CASE STUDY – In the past two years, the Consorci Sanitari del Garraf near Barcelona experienced a lean turnaround. The author gives us an overview of the key building blocks of this transformation.
Words: Cristina Fortcuberta Adalid, Instituto Lean Management
Corsorci Sanitari del Garraf has a long tradition of focus on patient care and of good working practices, and there is no doubt this pre-existing culture helped the organization to embrace lean thinking so successfully in the past couple of years.
In both 2012 and 2013, CSG made the Top 20 list of the best-managed hospitals in Spain, and in January it was awarded the Abedis Donabedian recognition for hospital quality excellence. Both are extremely sought-after accolades here in Spain. So how did the organization achieve such great results? To understand this, we can analyze CSG’s journey using the Lean Transformation Model as a framework.
Scroll down and you will be able to see an A3 I drew – it will give you an overview of the transformation. Further below there are short explanations of each of the building blocks of a lean transformation as they took shape at Consorci Sanitari del Garraf.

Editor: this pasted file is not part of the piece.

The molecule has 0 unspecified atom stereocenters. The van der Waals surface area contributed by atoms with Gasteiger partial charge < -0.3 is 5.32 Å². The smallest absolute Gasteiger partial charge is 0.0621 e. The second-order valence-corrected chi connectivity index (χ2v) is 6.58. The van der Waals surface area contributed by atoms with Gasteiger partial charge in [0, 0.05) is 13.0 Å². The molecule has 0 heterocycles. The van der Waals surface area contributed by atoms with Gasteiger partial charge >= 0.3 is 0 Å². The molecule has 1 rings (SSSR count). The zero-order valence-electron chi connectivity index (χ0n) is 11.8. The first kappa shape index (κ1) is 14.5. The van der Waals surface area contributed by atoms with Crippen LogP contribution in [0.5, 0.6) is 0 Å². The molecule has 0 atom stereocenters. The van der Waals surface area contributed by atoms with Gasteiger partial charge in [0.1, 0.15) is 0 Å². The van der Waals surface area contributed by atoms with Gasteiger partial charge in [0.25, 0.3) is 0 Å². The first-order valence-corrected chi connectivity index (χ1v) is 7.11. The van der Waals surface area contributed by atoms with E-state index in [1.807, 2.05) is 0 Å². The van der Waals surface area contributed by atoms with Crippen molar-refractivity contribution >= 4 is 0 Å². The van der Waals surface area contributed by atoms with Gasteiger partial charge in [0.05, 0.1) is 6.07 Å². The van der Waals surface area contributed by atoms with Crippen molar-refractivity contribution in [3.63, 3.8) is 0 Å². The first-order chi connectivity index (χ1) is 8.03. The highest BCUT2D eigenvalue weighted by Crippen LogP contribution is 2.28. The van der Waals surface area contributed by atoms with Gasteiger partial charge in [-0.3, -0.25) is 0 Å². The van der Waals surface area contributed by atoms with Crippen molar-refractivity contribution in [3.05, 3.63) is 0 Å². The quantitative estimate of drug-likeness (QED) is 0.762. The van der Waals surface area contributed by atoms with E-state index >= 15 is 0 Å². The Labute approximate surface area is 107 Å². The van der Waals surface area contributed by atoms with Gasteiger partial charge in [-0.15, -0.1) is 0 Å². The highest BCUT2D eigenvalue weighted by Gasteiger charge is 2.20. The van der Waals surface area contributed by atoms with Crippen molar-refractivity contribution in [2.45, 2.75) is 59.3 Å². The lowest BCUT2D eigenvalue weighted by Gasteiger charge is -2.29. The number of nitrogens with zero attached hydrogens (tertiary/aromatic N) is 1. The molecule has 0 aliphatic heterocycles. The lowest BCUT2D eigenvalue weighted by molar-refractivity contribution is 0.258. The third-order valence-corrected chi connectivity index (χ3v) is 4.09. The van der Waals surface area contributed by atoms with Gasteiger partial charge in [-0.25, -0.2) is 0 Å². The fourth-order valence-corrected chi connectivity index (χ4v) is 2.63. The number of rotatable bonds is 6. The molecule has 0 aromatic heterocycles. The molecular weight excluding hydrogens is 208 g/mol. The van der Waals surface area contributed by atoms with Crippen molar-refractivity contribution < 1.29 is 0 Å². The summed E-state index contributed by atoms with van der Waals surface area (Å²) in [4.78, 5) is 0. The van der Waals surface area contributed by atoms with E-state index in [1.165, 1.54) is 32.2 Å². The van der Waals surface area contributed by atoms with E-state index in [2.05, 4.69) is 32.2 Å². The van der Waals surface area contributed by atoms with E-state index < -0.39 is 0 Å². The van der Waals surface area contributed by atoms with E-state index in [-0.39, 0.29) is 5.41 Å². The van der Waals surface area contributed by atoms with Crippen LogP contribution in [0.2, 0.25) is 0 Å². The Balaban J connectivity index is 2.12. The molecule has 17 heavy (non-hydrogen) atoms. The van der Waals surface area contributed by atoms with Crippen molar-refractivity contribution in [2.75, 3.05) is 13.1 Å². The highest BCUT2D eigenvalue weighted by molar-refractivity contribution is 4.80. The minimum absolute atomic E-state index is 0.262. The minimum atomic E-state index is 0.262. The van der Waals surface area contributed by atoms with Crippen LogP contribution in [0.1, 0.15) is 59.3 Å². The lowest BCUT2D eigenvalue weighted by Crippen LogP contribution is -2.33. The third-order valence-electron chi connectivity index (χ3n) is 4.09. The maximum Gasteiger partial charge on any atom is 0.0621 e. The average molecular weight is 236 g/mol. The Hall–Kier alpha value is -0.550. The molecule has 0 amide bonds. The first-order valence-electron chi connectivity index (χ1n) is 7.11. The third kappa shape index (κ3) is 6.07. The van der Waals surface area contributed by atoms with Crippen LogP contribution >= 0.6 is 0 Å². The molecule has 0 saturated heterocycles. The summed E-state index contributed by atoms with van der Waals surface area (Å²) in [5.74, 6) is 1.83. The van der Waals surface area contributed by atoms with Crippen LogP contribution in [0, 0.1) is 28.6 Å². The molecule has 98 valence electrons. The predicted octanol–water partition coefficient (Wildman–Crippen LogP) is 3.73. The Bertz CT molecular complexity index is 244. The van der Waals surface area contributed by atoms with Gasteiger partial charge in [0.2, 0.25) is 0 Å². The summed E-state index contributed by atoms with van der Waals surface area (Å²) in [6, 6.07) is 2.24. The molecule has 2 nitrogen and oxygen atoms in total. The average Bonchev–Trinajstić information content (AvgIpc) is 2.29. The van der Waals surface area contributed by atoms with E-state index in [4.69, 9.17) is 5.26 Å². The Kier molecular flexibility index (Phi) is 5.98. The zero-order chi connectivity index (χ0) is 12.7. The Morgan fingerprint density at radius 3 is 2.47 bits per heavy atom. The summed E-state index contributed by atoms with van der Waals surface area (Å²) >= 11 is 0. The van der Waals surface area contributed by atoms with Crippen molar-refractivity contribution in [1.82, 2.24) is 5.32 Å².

But first, some background information:
Now that we have made introductions, let’s get into the lean transformation. Here’s my A3 of the Corsorci’s transformation, looked at from the perspective of the Lean Transformation Model (each section is available in a larger format below).
– Situational Approach
- The problem CSG was trying to solve: In mid-2011, the organization had just finishedredesigning the map of its key processes. From that point onwards, it felt it needed to improve them on a daily basis and involve its professionals in process improvement. After reviewing different existing methodologies, it decided lean management was the best option. Why? Mainly, because of its “respect for people” philosophy.